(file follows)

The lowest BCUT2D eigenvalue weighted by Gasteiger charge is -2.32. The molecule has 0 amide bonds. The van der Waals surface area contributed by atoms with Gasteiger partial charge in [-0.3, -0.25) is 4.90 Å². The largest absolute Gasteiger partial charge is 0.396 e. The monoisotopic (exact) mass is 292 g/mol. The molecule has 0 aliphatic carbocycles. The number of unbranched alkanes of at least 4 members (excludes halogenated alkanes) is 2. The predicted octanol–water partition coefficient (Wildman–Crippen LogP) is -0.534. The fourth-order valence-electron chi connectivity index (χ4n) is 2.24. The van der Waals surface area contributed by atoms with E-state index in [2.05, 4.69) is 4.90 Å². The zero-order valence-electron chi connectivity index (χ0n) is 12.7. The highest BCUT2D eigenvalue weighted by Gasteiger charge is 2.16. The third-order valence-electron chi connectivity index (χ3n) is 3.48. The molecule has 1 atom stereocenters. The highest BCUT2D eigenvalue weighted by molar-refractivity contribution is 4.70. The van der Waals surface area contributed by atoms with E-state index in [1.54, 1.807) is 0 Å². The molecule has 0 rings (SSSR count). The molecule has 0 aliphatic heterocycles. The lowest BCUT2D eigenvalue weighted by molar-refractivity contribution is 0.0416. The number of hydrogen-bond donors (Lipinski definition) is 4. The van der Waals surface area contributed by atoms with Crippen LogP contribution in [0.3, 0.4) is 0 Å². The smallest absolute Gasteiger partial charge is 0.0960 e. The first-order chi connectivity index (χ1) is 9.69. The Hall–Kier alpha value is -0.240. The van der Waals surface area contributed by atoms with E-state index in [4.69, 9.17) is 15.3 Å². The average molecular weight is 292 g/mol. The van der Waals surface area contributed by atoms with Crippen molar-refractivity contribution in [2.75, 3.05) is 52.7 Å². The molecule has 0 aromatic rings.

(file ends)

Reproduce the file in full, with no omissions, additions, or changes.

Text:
The lowest BCUT2D eigenvalue weighted by Gasteiger charge is -2.32. The molecule has 0 amide bonds. The van der Waals surface area contributed by atoms with Gasteiger partial charge in [-0.3, -0.25) is 4.90 Å². The largest absolute Gasteiger partial charge is 0.396 e. The monoisotopic (exact) mass is 292 g/mol. The molecule has 0 aliphatic carbocycles. The number of unbranched alkanes of at least 4 members (excludes halogenated alkanes) is 2. The predicted octanol–water partition coefficient (Wildman–Crippen LogP) is -0.534. The fourth-order valence-electron chi connectivity index (χ4n) is 2.24. The van der Waals surface area contributed by atoms with E-state index in [2.05, 4.69) is 4.90 Å². The zero-order valence-electron chi connectivity index (χ0n) is 12.7. The highest BCUT2D eigenvalue weighted by Gasteiger charge is 2.16. The third-order valence-electron chi connectivity index (χ3n) is 3.48. The molecule has 1 atom stereocenters. The highest BCUT2D eigenvalue weighted by molar-refractivity contribution is 4.70. The van der Waals surface area contributed by atoms with E-state index in [1.54, 1.807) is 0 Å². The molecule has 0 rings (SSSR count). The molecule has 0 aliphatic heterocycles. The lowest BCUT2D eigenvalue weighted by molar-refractivity contribution is 0.0416. The number of hydrogen-bond donors (Lipinski definition) is 4. The van der Waals surface area contributed by atoms with Crippen LogP contribution in [0.3, 0.4) is 0 Å². The smallest absolute Gasteiger partial charge is 0.0960 e. The first-order chi connectivity index (χ1) is 9.69. The Hall–Kier alpha value is -0.240. The van der Waals surface area contributed by atoms with E-state index in [4.69, 9.17) is 15.3 Å². The average molecular weight is 292 g/mol. The van der Waals surface area contributed by atoms with Crippen molar-refractivity contribution in [2.75, 3.05) is 52.7 Å². The molecule has 0 aromatic rings.